Family says 'thanks' to soldiers

2012-11-26T00:00:00Z 2014-08-25T07:44:30Z Family says 'thanks' to soldiersBy MARY PICKETT mpickett@billingsgazette.com The Billings Gazette

Lori Schmitt always is pleased that Montana National Guard soldiers and their spouses enjoy the Christmas parties that she and her husband have thrown the last five years.

But it’s the delighted look on the faces of the soldiers and their families when they walk into the holiday-decorated banquet room that she remembers most.

The party that Mike and Lori Schmitt have given for the Guard’s 190th Combat Sustainment Support Battalion has been so successful, they decided to expand it this year.

The couple also will extend an invitation to the party on Saturday to members of the Guard’s 484th Military Police Comapny and the 443rd Signal Company.

The total guest list could top 300, up from the 150 to 200 of previous years.

Members of those units live all over Montana and will be in Billings for their drill weekend. While some members of the 484th returned home last week from Afghanistan, most of the company remains deployed in that country, said Maj. Tim Crowe, MNG public affairs officer.

The Christmas parties started when an employee of Mike Schmitt’s business, Biomet Osteo Systems, had a family member in the 190th.

After Lori and Mike were invited to one of its Christmas parties, they asked the National Guard if they could help out with the event the next year.

“We wanted to do something special for them,” Lori said. “This is our gift to them.”

When the husband of a friend of theirs was deployed overseas, Mike Schmitt became aware of how service affected soldiers’ families.

“I never realized the impact of war,” Mike Schmitt said, adding that civilians need to do more for families of those in the service.

The Schmitts are impressed that soldiers rarely take credit for their own service but instead acknowledge their families’ sacrifices.

So the couple wanted to create an event where military families could enjoy a few hours away from the worries of their everyday lives.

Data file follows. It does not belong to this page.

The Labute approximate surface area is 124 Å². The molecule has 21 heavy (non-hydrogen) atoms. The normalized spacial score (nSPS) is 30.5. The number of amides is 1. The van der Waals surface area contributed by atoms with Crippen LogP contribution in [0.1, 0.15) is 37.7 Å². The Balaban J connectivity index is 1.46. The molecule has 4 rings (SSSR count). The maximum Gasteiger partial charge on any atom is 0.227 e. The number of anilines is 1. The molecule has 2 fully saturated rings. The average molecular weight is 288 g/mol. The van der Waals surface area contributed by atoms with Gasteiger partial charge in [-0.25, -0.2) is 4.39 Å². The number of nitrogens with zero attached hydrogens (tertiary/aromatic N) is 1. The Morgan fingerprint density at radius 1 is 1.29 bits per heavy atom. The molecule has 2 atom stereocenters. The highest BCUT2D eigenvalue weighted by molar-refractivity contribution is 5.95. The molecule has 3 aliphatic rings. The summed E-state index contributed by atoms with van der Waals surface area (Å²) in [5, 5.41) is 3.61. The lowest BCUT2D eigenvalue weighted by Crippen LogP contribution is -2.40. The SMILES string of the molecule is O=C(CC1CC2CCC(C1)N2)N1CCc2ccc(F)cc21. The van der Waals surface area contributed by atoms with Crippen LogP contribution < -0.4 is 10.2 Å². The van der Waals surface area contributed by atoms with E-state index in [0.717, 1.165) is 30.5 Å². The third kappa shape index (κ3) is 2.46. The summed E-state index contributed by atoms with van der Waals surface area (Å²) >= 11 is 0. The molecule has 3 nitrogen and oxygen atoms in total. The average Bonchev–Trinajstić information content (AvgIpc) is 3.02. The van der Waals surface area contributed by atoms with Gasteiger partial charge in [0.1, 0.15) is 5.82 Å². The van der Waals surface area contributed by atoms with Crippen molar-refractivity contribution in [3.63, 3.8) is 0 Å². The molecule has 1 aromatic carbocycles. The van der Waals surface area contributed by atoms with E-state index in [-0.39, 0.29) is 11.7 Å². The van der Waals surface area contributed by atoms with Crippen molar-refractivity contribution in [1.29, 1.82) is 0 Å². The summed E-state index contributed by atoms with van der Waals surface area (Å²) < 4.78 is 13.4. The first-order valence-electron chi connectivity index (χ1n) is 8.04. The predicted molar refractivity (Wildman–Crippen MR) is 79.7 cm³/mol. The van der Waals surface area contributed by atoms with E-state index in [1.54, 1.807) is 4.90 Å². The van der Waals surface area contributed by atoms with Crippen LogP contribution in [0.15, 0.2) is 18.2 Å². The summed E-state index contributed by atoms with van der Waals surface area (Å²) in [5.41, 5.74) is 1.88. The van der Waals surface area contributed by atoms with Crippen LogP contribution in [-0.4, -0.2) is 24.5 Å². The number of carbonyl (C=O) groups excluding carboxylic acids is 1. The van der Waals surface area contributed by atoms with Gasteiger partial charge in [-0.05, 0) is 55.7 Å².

While the Schmitts foot most of the bill for the dinner party, others in Billings also chip in.

The party’s theme this year is “An Old Time Enchanted Christmas.”

The Rocky Mountain College theater department will build an "enchanted forest" at the Holiday Inn Convention Center where the party will be held. Sherwin-Williams donated paint for the project, Grand Lumber gave materials and Outdoor Lighting, the lights for the trees.

Children will be entertained by a clown; make gingerbread houses; play foosball, air hockey and basketball; and become living checker pieces on a large checkerboard.

Their parents will have a chance to win door prizes bought by the Schmitts or donated by local residents.

The Black Velvet Band will play.

The 190th party will be in the afternoon. In the evening, the 484th and 443rd will gather. Members of the 190th also can return for the evening party, too.

Santa will pass out gifts for children. The Billings West Key Club is donating children’s presents for the evening party.

This year, Lori hired a soldier's wife to make crafts to give away to those attending.

The Schmitts’ 9-year-old daughter, Bailei, helps shop for presents and decorate for the event.

At a young age, Bailei is learning the importance of the annual party.

“They are fighting for our freedom, and it’s our way of saying ‘thank you’ to them,” she said.

The Schmitts’ party always is “spectacular,” said Luke Altenhofen, whose wife is in the Montana National Guard.

He is the Family Readiness Group coordinator for the 190th, helping families of deployed service men and women.

The gathering always “bolsters everyone’s spirits,” Altenhofen said.

“The level of the Schmitts’ support is incredible and humbling,” Crowe said. “It’s an example of how people across the state help the National Guard.”

Lori and Mike hope that their party may inspire other community members to adopt another guard unit in some way.

Copyright 2014 The Billings Gazette. All rights reserved. This material may not be published, broadcast, rewritten or redistributed.

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